I would advise you that it is not the practice for the Office to inform unsuccessful applicants of the reasons why their applications have not been approved.
And that would seem to be the end of it but on 3 April 1958 comes another letter from Australia House asking my father to come in for a discussion and telling him to bring all his ID papers with him. Nothing comes of it and there is no further correspondence.

It’s a cruel business. The tortuous process, the encouragements then the refusals, the way the whole thing drags out all witness to my parents‘ desperation. And it is her fault, she thinks. It is the state of her heart that prevents us. She wanted out of Hungary but now we are stuck. 

The house we are stuck in is the first proper house, the one in Kingsbury. We had been there since the second week of February 1958. The WVS Civil Defence office tells us:

We have been able to obtain some beds, bedding, floor covering, chairs and cupboards for your new house - also some china and saucepans.

So it could be worse.

Sunday, 13 December 2015

Working on a libretto: an account 2

What I immediately wrote was three pages of more or less one-line colloquy preceded by an introductory prologue:

Prologue: The Story of the Resident of the Black Pavilion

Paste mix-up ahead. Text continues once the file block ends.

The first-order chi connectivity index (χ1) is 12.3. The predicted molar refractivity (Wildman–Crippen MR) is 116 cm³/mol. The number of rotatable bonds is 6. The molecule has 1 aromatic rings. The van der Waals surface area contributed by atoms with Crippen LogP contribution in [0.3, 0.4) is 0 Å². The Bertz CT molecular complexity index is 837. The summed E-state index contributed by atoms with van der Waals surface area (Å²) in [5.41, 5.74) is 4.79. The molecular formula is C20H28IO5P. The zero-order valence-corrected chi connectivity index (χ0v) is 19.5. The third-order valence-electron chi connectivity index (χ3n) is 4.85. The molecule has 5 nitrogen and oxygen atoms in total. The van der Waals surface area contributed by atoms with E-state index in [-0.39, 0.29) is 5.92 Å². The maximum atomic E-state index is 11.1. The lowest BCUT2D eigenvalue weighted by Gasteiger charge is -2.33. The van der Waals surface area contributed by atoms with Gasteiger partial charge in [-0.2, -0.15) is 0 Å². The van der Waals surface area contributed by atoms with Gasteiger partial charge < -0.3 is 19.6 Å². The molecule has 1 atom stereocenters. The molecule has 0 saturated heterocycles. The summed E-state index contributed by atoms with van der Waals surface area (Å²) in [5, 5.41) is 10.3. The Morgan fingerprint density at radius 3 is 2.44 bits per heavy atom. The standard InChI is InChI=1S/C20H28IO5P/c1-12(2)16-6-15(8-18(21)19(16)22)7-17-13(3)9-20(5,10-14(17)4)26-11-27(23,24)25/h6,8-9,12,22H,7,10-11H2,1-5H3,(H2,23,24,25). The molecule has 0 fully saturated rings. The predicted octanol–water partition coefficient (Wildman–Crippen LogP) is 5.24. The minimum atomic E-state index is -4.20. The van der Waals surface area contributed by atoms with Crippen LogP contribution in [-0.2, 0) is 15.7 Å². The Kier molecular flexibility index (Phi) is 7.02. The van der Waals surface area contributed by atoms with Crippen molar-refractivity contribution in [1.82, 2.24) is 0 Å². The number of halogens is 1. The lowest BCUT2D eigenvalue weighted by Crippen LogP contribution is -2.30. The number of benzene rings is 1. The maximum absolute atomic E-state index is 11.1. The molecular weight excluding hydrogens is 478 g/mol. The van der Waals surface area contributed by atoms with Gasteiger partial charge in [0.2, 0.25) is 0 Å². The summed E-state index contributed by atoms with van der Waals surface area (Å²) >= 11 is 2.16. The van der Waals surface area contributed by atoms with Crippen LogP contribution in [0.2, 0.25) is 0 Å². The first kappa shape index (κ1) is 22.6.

A: Once upon a time a king in China travels to a town
the residents of which dress exclusively in black.

B: Why are they in black?

A: After living a year in that city without disclosing
his own identity,  he gains the confidence of a butcher
who agrees to disclose the mystery of the town to him.

C: He takes the king to the outskirts of the town
to some ruins. There, he places the him in a basket
and lets him be transported to the land
of the Queen of Magical Beings

D: The queen welcomes the king with embraces
but when he wishes to make love to her
she offers him one of her handmaidens instead.

A: He enjoys the handmaiden and returns to the queen,
wooing her again but once more she rejects him
and offers him another of her handmaidens.

C: Returning to her again the Queen seems to promise
him satisfaction but when he moves to touch her
she disappears into thin air along with her attendants

B: and the king finds himself in the same basket
descending to the butcher?

A: In memory of his unrequited love, from then on
he, too, dresses  himself in black,